Bay Area faces biotech competition

A group of biotechnology insiders issued a dire warning Thursday, saying that other states and countries were pillaging Northern California of its talent and potential products due to an environment not in tune with the struggles of a growing industry.

BayBio, a biotechnology industry association, released its 2008 impact report warning legislators not to become “complacent” with the current growth and wealth associated with the booming industry.

The biotech industry — founded in the 1970s and centered in the Bay Area — employs 90,000 people in Northern California and accounts for more than $6 billion in wages, according to BayBio.

But according to the report, the industry faces four key challenges: access to money, recruiting, planned growth and attracting investment.

BayBio President Matt Gardner encouraged lawmakers to create corporate tax incentives for major investments in the state, a tax amnesty for capital gains from life-sciences investments and incentives for local communities to zone biotech regions during planning.

“We’re already missing some opportunities; it’s a question of how longwe let this go on,” Gardner said at a morning conference held at Hotel Nikko.

Dan Welch, the chief executive officer of Brisbane-based biotech company InterMune, said he was concerned about the next 30 years of biotech in Northern California because “other states have better offers.”

“It’s not the companies will leave lock, stock and barrel,” Welch said. “It’s that their growth may take place elsewhere.”

As for recruiting new employees into the Bay Area, Welch said InterMune “doesn’t even try” anymore because of the high cost of living here and the shock to new recruits. “In my experience, we don’t even try and recruit from outside the Bay Area,” Welch said.

San Mateo County Supervisor Jerry Hill took in the presentation and called biotechnology the “bedrock” of San Mateo County’s economy, which is home to industry giants including Genentech and Amgen of South San Francisco.

“We have to continue to incentivize the risk” in order to reap any benefits, Hill said.

San Francisco is poised to absorb some of the industry’s growth with a biotech campus in Mission Bay, as well as planned life science building developments in The City’s Eastern neighborhoods and 2 million square feet of biotech building space planned out at Hunters Point, said Michael Cohen, director of the Mayor’s Office of Economic and Workforce Development.

“We’re very focused on making sure there’s growth for this industry in San Francisco,” Cohen said.

Biotech industry at a glance

» 90,000 employees in Northern California

» More than $6 billion in wages

» Average wage: $68,000

» 6,000 new jobs in last year

» Average time for Federal Drug Administration approval of a new drug: 14 years

» Average cost for development of a new drug: $800 million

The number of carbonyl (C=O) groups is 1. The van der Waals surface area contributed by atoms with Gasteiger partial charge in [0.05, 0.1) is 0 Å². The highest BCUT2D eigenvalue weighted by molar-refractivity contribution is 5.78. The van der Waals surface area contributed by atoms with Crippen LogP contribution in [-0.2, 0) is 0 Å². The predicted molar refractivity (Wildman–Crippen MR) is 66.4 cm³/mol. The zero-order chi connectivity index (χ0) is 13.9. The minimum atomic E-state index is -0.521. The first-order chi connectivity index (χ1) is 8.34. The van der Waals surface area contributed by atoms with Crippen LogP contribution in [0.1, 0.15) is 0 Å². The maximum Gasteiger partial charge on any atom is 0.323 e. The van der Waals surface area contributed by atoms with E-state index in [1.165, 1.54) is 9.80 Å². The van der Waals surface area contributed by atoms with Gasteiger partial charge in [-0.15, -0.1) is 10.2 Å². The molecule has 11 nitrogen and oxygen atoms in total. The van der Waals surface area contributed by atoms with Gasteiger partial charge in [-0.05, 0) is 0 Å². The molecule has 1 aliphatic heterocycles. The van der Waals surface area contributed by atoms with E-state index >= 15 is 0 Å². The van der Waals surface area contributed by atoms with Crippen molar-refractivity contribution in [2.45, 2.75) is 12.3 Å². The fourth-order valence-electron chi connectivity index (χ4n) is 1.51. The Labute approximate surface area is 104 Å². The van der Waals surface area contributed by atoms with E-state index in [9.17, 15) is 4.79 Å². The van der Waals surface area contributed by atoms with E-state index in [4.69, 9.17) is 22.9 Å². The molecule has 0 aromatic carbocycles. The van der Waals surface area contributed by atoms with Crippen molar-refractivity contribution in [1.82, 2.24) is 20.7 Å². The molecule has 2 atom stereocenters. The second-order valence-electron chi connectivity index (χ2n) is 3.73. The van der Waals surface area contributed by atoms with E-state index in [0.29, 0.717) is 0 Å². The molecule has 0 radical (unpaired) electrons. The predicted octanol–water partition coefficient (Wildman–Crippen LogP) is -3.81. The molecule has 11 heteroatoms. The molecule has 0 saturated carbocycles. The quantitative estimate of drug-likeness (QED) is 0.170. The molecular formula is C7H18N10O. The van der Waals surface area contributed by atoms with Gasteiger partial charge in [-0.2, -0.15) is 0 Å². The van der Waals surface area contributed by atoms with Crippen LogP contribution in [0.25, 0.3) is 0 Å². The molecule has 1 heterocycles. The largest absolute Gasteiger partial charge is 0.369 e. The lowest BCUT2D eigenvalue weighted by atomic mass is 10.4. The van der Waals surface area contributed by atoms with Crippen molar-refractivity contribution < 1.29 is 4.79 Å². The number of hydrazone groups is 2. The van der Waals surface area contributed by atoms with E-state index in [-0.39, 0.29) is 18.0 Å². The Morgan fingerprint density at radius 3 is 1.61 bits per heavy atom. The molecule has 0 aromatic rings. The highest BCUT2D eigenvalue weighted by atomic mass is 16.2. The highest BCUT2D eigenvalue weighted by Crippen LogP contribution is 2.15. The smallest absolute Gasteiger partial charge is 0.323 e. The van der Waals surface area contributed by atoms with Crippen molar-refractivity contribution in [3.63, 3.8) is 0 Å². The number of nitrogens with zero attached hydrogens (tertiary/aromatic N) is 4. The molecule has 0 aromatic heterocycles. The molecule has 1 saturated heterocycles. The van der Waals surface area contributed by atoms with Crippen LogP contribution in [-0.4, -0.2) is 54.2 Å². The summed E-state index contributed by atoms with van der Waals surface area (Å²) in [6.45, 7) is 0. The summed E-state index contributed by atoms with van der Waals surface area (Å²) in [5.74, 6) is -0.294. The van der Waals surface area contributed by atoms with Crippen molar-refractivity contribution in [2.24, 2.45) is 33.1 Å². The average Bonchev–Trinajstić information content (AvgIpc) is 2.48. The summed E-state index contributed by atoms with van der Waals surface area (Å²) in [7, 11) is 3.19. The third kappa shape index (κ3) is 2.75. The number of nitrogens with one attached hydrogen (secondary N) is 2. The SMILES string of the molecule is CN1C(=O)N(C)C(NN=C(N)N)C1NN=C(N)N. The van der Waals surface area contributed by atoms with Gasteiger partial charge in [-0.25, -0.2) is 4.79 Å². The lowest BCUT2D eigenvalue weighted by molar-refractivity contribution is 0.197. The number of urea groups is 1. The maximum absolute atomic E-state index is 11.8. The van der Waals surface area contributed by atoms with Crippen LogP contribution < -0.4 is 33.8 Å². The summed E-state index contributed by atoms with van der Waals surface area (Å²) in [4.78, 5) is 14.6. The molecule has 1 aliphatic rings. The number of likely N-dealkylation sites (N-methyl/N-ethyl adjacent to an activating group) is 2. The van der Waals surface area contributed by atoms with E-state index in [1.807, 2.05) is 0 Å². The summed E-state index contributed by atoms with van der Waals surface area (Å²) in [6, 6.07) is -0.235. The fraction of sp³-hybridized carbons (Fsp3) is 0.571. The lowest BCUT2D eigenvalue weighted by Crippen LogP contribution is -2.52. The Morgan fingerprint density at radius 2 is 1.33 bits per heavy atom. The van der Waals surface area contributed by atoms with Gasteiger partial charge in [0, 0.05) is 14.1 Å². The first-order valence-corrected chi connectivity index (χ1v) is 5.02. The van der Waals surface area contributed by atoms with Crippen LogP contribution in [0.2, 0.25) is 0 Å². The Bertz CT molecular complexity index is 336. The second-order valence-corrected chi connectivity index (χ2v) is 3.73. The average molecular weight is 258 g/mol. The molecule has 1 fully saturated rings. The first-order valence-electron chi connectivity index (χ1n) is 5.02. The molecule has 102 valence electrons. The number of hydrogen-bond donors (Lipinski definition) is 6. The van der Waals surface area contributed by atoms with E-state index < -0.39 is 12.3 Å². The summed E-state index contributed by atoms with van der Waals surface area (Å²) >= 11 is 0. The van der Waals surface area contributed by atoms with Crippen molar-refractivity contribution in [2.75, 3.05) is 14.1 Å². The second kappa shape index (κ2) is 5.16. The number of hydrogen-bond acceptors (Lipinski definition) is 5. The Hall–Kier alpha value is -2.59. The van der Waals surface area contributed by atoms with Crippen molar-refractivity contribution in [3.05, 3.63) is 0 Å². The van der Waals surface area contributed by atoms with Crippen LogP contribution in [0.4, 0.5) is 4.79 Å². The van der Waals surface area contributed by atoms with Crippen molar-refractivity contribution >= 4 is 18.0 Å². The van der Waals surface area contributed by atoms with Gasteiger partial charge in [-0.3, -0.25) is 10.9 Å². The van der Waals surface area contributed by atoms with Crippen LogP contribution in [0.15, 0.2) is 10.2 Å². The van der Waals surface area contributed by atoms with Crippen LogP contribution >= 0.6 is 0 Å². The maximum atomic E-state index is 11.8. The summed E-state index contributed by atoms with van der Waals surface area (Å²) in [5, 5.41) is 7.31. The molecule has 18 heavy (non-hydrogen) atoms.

Source: BayBio

dsmith@examiner.com

businessLocalScience & TechnologyScience and Technology

If you find our journalism valuable and relevant, please consider joining our Examiner membership program.
Find out more at www.sfexaminer.com/join/

Just Posted

Police release an image a cracked windshield on a Prius that Cesar Vargas allegedly tried to carjack. Vargas, who was shot by police a short time later, can be seen in videos jumping on the windshield and pushing a Muni passenger who disembarked from a bus. (Courtesy SFPD
SFPD releases videos of deadly police shooting

Cesar Vargas killed after reports of carjacking with knife

New legislation would make sure supportive housing tenants don’t pay more than 30 percent of their income for rent.. (Kevin N. Hume/S.F. Examiner))
Supportive housing tenants could get more help paying the rent

Supportive housing tenants struggling to pay rent could soon see their payments… Continue reading

Organizers of the San Francisco International Arts Festival had planned to use parts of Fort Mason including the Parade Ground, Eucalyptus Grove and Black Point Battery to host performances by about a dozen Bay Area arts groups. (Kevin N. Hume/S.F. Examiner)
Arts festival sues city over permit denial

Organizer says outdoor performances should be treated like demonstrations, religious gatherings

An oversight body for San Francisco’s mental health programs may be restructured after questions were raised about its management and lack of effectiveness. (Kevin N. Hume/S.F. Examiner)
Behavioral health oversight body looks for new start — and staff — after mismanagement

Members of an oversight body for San Francisco’s behavioral health programs said… Continue reading

The City requires the recycling or reuse of debris material removed from a construction project site. <ins>(Emma Chiang/Special to S.F. Examiner)</ins>
<ins></ins>
Permits proposed for haulers of construction debris to achieve zero-waste

San Francisco plans to tighten regulations on the disposal of construction and… Continue reading

Most Read